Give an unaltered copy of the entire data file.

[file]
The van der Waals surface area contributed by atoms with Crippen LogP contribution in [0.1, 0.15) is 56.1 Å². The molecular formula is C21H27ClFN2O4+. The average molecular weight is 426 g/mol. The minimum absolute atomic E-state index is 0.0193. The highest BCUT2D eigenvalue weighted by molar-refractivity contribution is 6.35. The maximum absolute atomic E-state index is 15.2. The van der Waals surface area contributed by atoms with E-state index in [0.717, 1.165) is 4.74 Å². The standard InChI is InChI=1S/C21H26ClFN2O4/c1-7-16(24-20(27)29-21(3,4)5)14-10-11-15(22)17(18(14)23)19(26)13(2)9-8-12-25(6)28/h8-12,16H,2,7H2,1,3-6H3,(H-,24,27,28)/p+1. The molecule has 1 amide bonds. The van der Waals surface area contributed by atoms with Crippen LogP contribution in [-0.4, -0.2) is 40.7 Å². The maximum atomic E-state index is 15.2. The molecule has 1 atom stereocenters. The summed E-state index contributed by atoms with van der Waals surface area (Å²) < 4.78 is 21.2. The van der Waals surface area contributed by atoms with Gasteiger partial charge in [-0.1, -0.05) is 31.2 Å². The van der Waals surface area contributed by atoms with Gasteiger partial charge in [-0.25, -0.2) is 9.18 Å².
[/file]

The van der Waals surface area contributed by atoms with Crippen LogP contribution in [0.1, 0.15) is 56.1 Å². The molecular formula is C21H27ClFN2O4+. The average molecular weight is 426 g/mol. The minimum absolute atomic E-state index is 0.0193. The highest BCUT2D eigenvalue weighted by molar-refractivity contribution is 6.35. The maximum absolute atomic E-state index is 15.2. The van der Waals surface area contributed by atoms with E-state index in [0.717, 1.165) is 4.74 Å². The standard InChI is InChI=1S/C21H26ClFN2O4/c1-7-16(24-20(27)29-21(3,4)5)14-10-11-15(22)17(18(14)23)19(26)13(2)9-8-12-25(6)28/h8-12,16H,2,7H2,1,3-6H3,(H-,24,27,28)/p+1. The molecule has 1 amide bonds. The van der Waals surface area contributed by atoms with Crippen LogP contribution in [-0.4, -0.2) is 40.7 Å². The maximum atomic E-state index is 15.2. The molecule has 1 atom stereocenters. The summed E-state index contributed by atoms with van der Waals surface area (Å²) < 4.78 is 21.2. The van der Waals surface area contributed by atoms with Gasteiger partial charge in [-0.1, -0.05) is 31.2 Å². The van der Waals surface area contributed by atoms with Gasteiger partial charge in [-0.25, -0.2) is 9.18 Å².